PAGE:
Emerald Publishing Limited
Copyright © 2020 Eva Tutchell and John Edmonds. Published under exclusive licence by Emerald Publishing Limited
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Ending Sexual Abuse in Universities
United Kingdom – North America – Japan India – Malaysia – China
Emerald Publishing Limited
Howard House, Wagon Lane, Bingley BD16 1WA, UK
First edition 2020
© 2020 Eva Tutchell and John Edmonds
Published under exclusive licence by Emerald Publishing Limited
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Biographies of Eva Tutchell and John Edmonds
Eva started out as a secondary school teacher and then worked for many years as an education adviser working with all age groups on gender issues.
Her book Dolls and Dungarees is recommended reading for primary school teachers. She has researched attitudes of teenage boys and published guidance for schools and colleges on disordered eating.
John was General Secretary of the GMB trade union for 17 years where he increased the representation of women throughout the union. He also served as TUC President. More recently John has focused on environmental issues, a more inclusive system of education and equal rights for women. He is a Visiting Fellow of King's College, London and a Visiting Professor at Durham University Business School.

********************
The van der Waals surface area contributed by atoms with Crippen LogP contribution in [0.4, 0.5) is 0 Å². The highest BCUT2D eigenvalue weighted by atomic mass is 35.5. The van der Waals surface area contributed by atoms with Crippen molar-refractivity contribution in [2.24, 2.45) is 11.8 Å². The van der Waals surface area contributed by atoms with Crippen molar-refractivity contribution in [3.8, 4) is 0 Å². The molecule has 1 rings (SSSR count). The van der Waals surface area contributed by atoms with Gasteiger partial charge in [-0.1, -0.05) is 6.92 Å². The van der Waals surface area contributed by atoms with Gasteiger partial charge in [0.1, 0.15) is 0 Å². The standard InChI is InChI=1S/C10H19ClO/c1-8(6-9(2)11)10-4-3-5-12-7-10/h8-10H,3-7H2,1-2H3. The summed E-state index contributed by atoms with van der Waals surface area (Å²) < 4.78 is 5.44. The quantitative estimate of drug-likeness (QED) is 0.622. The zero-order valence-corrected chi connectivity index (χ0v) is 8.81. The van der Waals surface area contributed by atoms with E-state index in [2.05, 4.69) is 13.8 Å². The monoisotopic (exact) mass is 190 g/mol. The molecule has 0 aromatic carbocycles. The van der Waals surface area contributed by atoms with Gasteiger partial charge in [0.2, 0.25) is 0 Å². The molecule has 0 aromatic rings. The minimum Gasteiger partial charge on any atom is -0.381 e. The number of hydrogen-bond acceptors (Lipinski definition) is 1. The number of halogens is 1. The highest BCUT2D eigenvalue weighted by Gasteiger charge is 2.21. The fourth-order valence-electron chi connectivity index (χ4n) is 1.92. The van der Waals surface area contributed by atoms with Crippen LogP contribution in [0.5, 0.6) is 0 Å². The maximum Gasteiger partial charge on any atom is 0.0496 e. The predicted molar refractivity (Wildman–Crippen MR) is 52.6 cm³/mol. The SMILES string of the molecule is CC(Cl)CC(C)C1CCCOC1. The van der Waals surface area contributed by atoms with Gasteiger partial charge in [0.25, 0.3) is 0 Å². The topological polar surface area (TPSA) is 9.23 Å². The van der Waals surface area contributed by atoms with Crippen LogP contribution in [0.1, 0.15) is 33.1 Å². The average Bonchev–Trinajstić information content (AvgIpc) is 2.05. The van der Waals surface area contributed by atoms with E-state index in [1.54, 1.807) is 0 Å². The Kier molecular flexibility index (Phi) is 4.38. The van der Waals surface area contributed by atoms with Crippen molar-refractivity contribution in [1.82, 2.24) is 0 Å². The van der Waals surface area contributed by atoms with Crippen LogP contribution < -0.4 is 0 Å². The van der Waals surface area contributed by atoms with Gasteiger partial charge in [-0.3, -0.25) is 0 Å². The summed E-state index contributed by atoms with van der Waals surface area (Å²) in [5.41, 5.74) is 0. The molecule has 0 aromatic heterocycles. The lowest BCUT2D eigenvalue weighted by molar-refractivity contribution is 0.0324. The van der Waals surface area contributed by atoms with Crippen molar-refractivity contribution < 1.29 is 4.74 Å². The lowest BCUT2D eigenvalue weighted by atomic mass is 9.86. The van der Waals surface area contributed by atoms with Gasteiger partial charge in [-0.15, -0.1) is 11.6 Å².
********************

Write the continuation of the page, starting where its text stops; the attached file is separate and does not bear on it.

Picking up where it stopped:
Unsafe Spaces is the third book that Eva and John have written together. Their first, Man Made: Why so few women are in positions of power, is based on interviews with 115 successful women and was published in 2015. Their second, The Stalled Revolution: is equality for women an impossible dream?, studies the two most successful campaigns for women's rights in the twentieth century – Votes for Women and The Women's Liberation Movement – and suggests a pathway to a more equal and fulfilling society.